Facebook Live has taken over the newsfeed and is an effective way to reach out to existing — and new — audiences. It’s an ideal format for impromptu shares, live Q&A sessions with your followers and informal ‘out and about’ videos giving a glimpse into your life. Plus, with recent changes to the Facebook algorithm, the company has sent a clear signal that content delivered via Facebook Live will be prioritized, which means that more of your fans will see the work that you are doing!

Today we’re sharing a few tips and tricks we’ve learned while working with clients on the right Facebook Live strategy.

Facebook Live — why we like it

Facebook has provided a live, interactive way for users to broadcast in a casual manner with the ability for friends and fans to like and interact with the person broadcasting! It’s a fun way to interact, plus at this point, Facebook favors Live broadcasts, which means very little effort and resources need to be dedicated to promoting your broadcast — fans and followers will get the notifications and join in and/or watch during the broadcast and those numbers will climb after the broadcast is done.

Casual Wins the Day!  If you start a broadcast and get hung up or mispronounce a word, just click finish and delete rather than uploading the video (and then hop back on and restart). However, if you’re further along in your broadcast, don’t trash it because of a slip — just acknowledge and move on like you would if you’re out for coffee with a friend. Facebook Live is very different from pre-planned webinars in that it is more organic in nature. Folks click to watch because they see in their feeds that you are live, versus pre-planning to join you like they would for a webinar. In fact, most Facebook Live views occur AFTER your broadcast!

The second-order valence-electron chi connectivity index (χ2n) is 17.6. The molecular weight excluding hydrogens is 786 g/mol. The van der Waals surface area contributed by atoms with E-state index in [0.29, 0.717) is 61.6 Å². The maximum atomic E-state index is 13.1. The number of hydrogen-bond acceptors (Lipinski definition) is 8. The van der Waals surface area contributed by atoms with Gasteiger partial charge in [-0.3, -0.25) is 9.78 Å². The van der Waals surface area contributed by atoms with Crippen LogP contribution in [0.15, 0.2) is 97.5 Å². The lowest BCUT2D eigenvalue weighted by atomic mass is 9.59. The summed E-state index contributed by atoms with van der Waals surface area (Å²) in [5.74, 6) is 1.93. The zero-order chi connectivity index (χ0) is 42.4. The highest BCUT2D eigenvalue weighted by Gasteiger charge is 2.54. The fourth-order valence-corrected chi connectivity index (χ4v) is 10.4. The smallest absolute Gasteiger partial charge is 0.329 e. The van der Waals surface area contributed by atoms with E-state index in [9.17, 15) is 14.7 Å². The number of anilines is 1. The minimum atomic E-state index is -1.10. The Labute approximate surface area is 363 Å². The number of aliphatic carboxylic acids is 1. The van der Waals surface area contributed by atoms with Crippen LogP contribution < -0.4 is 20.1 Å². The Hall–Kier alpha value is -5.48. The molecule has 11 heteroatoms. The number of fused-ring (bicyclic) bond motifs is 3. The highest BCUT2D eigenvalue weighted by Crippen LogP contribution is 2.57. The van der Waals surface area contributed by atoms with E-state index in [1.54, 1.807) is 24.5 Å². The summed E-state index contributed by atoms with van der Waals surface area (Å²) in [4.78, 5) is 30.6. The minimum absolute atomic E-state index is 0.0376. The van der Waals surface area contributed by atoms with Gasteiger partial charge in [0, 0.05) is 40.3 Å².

preparing for your broadcast

  • Be prepared with your tech. If you plan on a seated FB Livestream (versus a walking one) pile a few books under the laptop, phone, or tablet for a more flattering camera angle.
  • Do you have trouble looking at the camera when you are filming yourself? Write yourself a note on a Post-It that says ‘look at the camera’ and stick it to your laptop screen before you start the broadcast.
  • Facebook Live is very particular regarding the wifi connection! Even if YOU think you have a great connection, Facebook might not let you go live. If you can’t start the broadcast (there will be an obvious notice) try switching to your high-speed cellular signal, changing position, or just waiting ten minutes and try again!
  • Part of the appeal of Facebook Live is the interactive nature. Come to your call with five to ten pre-planned questions. If you find yourself not sure what to say, introduce a question as “Here’s something my clients/readers have asked me,” and move on with your area of expertise. Avoid dead air!!
  • Practice makes perfect. If you’re a Worthy Marketing Group client, ask us about our private practice group!
  • Facebook Events may be a great way to promote your broadcast… or they might not. Try setting up an event for your next Facebook Live stream. If you do not get a lot of response, that doesn’t mean you won’t get a lot of views. It depends on your audience. If you broadcast from a business page, you will be able to use the Facebook Ad system to ‘boost’ the video once you are complete.

during the broadcast

  • Begin the call by introducing yourself and the purpose of your call (e.g. “I’m a James Bond villain and we’ll spend the next 30 minutes sharing my top five tips on how to take over the world”).
  • If you are open to questions and comments, let people know (“If you have a question, just pop it in the comments field. If I can’t get to you tonight, we’ll be following up over the next day or so.”).